There wasn't much drama in Sunday's 27-10 victory over the Washington Redskins at Gillette Stadium. The Patriots jumped to a quick 7-0 lead, recovered an onside kick on the ensuing kick, then came up with an interception on their first defensive play of the day.
By the time Washington got settled into the game the score was 17-0 and little hope remained for an upset.
Some games, like Sunday's, aren't necessarily made for a Take Twos-day entry but we came up with one under-the-radar play that likely brought an official end to the competitive portion of the game.
Washington closed the first half with its best drive of the day, moving 75 yards on 16 plays and chewing up almost eight minutes off the clock in the process. Even though the Redskins were forced to settle for 3, the field goal closed the first half and after deferring to open the game they went to the locker room knowing they had the ball to open the second half with a chance to pull off the Patriots double-score trick.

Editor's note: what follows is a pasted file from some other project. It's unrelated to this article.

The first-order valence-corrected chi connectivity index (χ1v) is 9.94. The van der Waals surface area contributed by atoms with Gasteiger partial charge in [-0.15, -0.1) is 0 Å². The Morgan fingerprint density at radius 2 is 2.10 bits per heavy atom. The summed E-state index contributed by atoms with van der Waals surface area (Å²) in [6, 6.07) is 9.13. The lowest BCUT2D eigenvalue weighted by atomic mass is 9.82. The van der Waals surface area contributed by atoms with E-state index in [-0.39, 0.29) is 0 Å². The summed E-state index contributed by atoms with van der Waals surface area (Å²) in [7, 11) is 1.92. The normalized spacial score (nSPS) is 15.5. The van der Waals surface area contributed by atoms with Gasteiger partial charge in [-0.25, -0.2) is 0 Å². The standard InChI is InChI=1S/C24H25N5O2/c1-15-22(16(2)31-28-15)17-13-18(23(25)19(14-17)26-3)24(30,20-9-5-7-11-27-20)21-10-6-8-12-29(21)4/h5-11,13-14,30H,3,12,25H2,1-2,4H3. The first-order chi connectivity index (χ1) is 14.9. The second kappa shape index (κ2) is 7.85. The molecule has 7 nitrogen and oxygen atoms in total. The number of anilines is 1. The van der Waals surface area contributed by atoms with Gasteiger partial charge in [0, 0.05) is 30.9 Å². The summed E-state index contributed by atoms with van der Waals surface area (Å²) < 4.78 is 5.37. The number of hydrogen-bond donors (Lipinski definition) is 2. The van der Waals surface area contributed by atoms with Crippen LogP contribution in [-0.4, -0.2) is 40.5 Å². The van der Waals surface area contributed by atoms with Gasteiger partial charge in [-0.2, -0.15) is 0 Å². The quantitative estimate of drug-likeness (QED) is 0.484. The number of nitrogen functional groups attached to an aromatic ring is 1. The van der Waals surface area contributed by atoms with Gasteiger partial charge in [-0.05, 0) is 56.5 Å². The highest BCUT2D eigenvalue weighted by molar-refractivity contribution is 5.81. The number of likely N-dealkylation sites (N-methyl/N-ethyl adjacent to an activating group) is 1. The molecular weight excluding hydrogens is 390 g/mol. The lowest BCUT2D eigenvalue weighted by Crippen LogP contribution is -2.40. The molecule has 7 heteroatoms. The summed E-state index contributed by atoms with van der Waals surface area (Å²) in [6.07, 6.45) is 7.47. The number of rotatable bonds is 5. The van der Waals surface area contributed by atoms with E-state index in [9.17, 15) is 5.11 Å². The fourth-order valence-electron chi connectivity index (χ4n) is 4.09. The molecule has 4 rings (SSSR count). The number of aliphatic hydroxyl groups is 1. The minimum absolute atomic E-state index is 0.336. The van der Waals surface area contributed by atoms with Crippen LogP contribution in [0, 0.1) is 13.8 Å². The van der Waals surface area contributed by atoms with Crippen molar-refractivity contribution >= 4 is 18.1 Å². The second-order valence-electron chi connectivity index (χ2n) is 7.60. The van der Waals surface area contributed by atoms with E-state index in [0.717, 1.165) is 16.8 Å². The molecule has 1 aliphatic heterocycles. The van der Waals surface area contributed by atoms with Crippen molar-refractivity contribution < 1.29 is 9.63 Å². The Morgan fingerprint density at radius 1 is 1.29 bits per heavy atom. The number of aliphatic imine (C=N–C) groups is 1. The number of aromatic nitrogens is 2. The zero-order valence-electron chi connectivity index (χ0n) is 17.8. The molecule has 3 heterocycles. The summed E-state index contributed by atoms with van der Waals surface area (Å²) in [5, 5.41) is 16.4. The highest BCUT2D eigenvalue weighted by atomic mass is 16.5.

Once the Redskins got the ball it looked like they just might turn the trick and climb back into it. Trailing 17-3, Kirk Cousins opened the third quarter with a perfect 36-yard bomb to Pierre Garcon, who beat Logan Ryan on the play, to move the ball to midfield. A 5-yard pass to Matt Jones followed by a 3-yard Jones run set up third-and-two from the Patriots 42. Clearly the Redskins were in two-down territory – not quite in field goal range and the down and distance making a punt an unlikely option.
But before Washington coach Jay Gruden got the chance to decide whether or not to go for it on fourth down, Alan Branch took the choice out of his hands. Jones took Cousins' handoff up the middle and Branch broke through the line immediately, reaching out with his left hand and stripping the ball in the process.
Jones' fumble was recovered by Rob Ninkovich and soon the Patriots drive to a field goal to restore their three-score lead.
Had Jones been able to convert, the Redskins almost certainly would have gotten points on the drive, and a touchdown would have made it a 17-10 game with a quarter and a half left. Even if Jones hadn't fumbled Washington still would have had the ball at the 42 with a chance to go for it on fourth down.
Branch's penetration spoiled all that, and pretty much ended the game in the process.